On October 23, 1910, Blanche Stuart Scott was the first American woman pilot to make a public flight. The pioneering aviator, known as the “Tomboy of the Air,” was also the second woman to ever drive across the United States in an automobile. She eventually became a Hollywood scriptwriter and a well-known radio personality. Aside from clearing the way for future female pilots, like Amelia Earhart, the fearless Scott soared past societal expectations women and lived her life on her own terms.
Born on April 8, 1884 in Rochester, NY, Scott was adventurous at a young age. Before cars were widely available, Scott’s father was an early automobile enthusiast. At 13 years old, Scott drove her dad’s car around town for joy rides, much to the chagrin of the Rochester City Council. A minimum driving age didn’t even exist back then, so Scott continued to practice her driving skills around town. Nevertheless, her parents wished to cure of her “tomboy” behavior, so they sent Scott to finishing school.
The schooling proved unsuccessful at “feminizing” Scott. In 1910, Scott scored a sponsorship from the automobile company Willys-Overland Motors to embark on a cross-country trip from New York City to San Francisco in a custom made car called the Lady Overland. After 67 days, Scott successfully completed the second ever cross-country automobile trip by a woman. Her only companion for the journey was female reporter, Gertrude Buffington Phillips. With only 218 paved roads outside of major cities, this trip was a particularly noteworthy accomplishment for anyone, male or female!
Her historic car ride got the attention of two men in the burgeoning aviation industry, Jerome Fanciulli and Glenn Curtiss. In 1910, she was the first – and only woman – to get flying lessons from the legendary aviator, Curtiss. In a time when women still couldn’t vote, Scott earned the nickname “Tomboy of the Air” when she became the first American female to take public flight as a member of the Curtiss Exhibition Team in Fort Wayne, IN. After that boundary-breaking display, a year later she became the first woman to fly long distance with 10 miles in July and then 25 miles in August. However, Scott retired her wings five years later in 1916. Her decision to retire came from both safety concerns – her stunt pilot work resulted in such a terrible accident in 1913, that it took her one year to recover – and a growing frustration with the aviation industry for barring women from mechanic and engineering work.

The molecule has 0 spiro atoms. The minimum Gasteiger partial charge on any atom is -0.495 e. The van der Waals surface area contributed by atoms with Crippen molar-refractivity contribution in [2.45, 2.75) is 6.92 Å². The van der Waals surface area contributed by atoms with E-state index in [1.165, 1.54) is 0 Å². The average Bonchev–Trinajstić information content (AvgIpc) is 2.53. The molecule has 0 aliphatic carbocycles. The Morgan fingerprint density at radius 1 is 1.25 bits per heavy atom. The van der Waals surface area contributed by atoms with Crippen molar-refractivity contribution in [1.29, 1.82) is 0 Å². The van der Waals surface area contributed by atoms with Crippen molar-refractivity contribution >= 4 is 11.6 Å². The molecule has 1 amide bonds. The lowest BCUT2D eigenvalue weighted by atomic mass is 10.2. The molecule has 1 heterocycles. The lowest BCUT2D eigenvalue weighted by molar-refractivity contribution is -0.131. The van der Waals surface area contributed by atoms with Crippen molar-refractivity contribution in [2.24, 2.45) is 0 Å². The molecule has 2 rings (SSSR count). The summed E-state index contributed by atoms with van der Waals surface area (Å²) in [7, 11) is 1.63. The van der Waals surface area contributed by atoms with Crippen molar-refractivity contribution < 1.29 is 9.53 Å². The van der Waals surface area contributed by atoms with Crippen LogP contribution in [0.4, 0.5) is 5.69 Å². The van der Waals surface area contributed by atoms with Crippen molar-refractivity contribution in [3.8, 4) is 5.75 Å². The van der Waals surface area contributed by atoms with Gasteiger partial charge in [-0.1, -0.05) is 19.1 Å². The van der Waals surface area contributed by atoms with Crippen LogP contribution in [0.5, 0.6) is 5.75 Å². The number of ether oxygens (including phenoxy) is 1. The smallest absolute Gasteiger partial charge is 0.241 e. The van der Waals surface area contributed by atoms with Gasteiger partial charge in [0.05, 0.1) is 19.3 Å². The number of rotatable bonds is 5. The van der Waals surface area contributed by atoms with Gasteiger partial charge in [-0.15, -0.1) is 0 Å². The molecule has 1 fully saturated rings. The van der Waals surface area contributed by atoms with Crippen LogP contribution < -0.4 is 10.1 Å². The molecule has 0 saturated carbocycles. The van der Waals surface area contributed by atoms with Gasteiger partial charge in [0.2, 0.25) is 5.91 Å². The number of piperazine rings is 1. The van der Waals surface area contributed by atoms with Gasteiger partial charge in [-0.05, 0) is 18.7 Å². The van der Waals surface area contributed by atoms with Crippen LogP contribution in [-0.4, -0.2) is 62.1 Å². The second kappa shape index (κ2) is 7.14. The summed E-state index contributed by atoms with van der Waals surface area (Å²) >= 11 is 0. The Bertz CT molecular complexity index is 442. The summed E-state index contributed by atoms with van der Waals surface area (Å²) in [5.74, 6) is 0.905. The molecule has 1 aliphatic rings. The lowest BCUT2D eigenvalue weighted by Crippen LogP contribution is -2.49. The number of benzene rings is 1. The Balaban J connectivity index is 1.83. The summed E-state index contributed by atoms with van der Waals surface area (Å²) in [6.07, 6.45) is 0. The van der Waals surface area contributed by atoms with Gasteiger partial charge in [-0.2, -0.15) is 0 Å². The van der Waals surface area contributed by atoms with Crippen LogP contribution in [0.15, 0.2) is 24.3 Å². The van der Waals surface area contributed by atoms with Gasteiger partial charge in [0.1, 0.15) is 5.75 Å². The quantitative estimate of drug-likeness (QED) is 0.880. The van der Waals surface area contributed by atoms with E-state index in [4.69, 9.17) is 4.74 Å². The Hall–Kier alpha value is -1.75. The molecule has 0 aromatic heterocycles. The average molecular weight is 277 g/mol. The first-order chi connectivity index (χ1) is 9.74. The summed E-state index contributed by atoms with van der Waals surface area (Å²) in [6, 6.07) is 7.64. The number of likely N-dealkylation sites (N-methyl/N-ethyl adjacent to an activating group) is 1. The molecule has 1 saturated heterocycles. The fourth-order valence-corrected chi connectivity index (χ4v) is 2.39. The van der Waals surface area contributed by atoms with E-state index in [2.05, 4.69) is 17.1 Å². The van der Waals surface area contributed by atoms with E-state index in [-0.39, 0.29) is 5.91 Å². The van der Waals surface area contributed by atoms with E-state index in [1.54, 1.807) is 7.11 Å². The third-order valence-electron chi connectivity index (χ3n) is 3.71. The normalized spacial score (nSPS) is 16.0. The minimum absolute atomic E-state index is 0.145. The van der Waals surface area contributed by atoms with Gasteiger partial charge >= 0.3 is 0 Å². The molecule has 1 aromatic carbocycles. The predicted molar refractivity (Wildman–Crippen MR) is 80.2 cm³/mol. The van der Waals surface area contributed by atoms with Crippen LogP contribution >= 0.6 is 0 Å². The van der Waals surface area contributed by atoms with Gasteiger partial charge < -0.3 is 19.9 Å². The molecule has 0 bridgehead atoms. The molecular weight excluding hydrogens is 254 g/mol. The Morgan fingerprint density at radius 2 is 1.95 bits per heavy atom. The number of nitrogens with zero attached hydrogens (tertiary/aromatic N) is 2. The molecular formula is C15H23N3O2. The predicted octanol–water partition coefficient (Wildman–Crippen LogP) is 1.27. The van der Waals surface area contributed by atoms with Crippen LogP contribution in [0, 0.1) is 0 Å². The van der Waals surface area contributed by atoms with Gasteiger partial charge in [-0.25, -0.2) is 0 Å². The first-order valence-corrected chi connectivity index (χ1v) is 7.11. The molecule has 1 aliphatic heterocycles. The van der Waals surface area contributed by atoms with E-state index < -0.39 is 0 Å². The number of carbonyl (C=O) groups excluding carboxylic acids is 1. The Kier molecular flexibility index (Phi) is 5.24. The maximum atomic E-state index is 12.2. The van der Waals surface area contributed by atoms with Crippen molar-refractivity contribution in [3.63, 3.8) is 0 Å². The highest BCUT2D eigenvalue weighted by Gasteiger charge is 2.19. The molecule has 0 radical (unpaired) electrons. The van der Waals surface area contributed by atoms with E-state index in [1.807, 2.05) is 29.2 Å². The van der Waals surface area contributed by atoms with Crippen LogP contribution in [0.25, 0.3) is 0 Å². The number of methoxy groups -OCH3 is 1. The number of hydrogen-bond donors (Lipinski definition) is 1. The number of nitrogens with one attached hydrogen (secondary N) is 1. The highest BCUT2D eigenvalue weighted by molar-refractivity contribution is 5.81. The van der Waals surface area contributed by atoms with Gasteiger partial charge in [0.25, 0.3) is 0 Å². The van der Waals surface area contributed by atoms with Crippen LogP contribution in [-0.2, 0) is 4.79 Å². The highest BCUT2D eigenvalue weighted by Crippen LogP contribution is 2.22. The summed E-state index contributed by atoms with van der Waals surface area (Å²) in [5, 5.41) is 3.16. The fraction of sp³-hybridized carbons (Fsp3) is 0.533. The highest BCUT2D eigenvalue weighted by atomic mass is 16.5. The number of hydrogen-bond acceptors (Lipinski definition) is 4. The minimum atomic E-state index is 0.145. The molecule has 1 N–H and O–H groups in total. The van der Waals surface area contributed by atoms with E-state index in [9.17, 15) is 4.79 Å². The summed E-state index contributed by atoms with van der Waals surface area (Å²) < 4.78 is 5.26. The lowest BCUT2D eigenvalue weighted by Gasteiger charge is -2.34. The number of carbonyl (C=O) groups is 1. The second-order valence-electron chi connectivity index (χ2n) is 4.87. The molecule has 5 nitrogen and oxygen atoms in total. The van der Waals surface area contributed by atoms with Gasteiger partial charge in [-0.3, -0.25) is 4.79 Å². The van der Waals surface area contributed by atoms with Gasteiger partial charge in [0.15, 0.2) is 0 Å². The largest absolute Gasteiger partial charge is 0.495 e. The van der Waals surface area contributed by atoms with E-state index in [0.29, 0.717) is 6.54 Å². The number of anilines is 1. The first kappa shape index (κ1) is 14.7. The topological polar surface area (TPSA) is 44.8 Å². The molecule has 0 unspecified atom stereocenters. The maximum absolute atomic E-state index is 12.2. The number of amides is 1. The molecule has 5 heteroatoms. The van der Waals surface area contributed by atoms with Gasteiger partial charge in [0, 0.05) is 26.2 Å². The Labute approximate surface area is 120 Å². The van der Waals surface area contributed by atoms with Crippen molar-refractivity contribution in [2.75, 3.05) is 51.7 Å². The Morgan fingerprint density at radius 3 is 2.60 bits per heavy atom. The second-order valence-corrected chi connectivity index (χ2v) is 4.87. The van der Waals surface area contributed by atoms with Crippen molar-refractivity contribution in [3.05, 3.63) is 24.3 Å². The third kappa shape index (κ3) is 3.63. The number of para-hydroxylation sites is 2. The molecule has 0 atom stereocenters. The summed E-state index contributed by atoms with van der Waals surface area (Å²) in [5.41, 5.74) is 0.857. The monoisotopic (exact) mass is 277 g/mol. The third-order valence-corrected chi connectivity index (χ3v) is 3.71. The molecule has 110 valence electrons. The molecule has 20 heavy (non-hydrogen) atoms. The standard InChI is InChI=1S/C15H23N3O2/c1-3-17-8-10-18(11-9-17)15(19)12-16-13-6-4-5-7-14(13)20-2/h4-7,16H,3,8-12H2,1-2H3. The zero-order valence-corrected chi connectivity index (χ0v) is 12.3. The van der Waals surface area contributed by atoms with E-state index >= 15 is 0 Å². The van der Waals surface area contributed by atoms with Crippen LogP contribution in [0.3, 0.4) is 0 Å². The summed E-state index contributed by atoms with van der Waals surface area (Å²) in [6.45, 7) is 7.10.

Once she stopped flying professionally, she took to the airwaves instead. In the 1930s, she entered the entertainment industry as a screenwriter for RKO, Universal Pictures and Warner Brothers. She then emerged as a popular radio personality.
However, flying was forever Scott’s first love. She returned to the skies on September 6, 1948 as the first woman passenger to ride in a jet plane. She became a consultant to the U.S. Air Force Museum, where she helped acquire more than $1,000,000 worth of early aviation artifacts. In 1980, a decade after her death in 1970, Scott was honored by the U.S. Postal Service with their air mail stamp commemorating her inspiring achievements in aviation.
Compared to Scott’s times, the sky is the limit for women in their career options today. In the 1970s, the Navy and Air Force as well as commercial airliners welcomed female pilots for the first time. However, women only comprise about five percent of airline pilots today and around seven percent of certified civilian pilots are female. In honor of Scott’s astounding achievements in aviation, let’s get more women navigating the skies!